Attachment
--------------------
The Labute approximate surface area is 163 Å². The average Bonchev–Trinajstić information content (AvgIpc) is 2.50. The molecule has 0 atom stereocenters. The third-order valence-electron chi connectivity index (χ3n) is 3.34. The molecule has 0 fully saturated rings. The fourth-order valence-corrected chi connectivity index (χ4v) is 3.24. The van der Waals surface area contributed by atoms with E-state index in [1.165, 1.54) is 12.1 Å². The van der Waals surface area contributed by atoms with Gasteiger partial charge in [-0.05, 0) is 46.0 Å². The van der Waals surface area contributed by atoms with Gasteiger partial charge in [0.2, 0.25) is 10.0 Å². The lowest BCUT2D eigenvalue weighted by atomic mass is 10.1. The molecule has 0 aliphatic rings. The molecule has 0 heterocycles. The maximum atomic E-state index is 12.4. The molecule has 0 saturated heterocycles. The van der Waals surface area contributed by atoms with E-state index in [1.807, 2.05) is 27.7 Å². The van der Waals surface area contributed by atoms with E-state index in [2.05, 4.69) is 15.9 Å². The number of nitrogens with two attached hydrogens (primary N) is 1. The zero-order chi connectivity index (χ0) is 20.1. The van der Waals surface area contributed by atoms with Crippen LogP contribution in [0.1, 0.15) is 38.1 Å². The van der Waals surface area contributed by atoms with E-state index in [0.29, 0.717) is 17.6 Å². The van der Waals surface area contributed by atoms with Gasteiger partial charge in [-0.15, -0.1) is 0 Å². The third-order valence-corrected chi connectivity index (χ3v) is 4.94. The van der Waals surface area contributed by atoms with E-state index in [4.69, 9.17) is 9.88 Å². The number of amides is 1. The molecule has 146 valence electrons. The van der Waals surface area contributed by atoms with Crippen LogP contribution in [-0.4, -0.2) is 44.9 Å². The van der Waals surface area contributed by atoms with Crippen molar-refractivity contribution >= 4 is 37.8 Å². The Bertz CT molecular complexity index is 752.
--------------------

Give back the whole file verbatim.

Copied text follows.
The Labute approximate surface area is 163 Å². The average Bonchev–Trinajstić information content (AvgIpc) is 2.50. The molecule has 0 atom stereocenters. The third-order valence-electron chi connectivity index (χ3n) is 3.34. The molecule has 0 fully saturated rings. The fourth-order valence-corrected chi connectivity index (χ4v) is 3.24. The van der Waals surface area contributed by atoms with E-state index in [1.165, 1.54) is 12.1 Å². The van der Waals surface area contributed by atoms with Gasteiger partial charge in [-0.05, 0) is 46.0 Å². The van der Waals surface area contributed by atoms with Gasteiger partial charge in [0.2, 0.25) is 10.0 Å². The lowest BCUT2D eigenvalue weighted by atomic mass is 10.1. The molecule has 0 aliphatic rings. The molecule has 0 heterocycles. The maximum atomic E-state index is 12.4. The molecule has 0 saturated heterocycles. The van der Waals surface area contributed by atoms with E-state index in [1.807, 2.05) is 27.7 Å². The van der Waals surface area contributed by atoms with E-state index in [2.05, 4.69) is 15.9 Å². The number of nitrogens with two attached hydrogens (primary N) is 1. The zero-order chi connectivity index (χ0) is 20.1. The van der Waals surface area contributed by atoms with Crippen LogP contribution in [0.1, 0.15) is 38.1 Å². The van der Waals surface area contributed by atoms with E-state index in [0.29, 0.717) is 17.6 Å². The van der Waals surface area contributed by atoms with Gasteiger partial charge in [-0.15, -0.1) is 0 Å². The third-order valence-corrected chi connectivity index (χ3v) is 4.94. The van der Waals surface area contributed by atoms with E-state index in [4.69, 9.17) is 9.88 Å². The number of amides is 1. The molecule has 146 valence electrons. The van der Waals surface area contributed by atoms with Crippen LogP contribution in [-0.4, -0.2) is 44.9 Å². The van der Waals surface area contributed by atoms with Crippen molar-refractivity contribution >= 4 is 37.8 Å². The Bertz CT molecular complexity index is 752.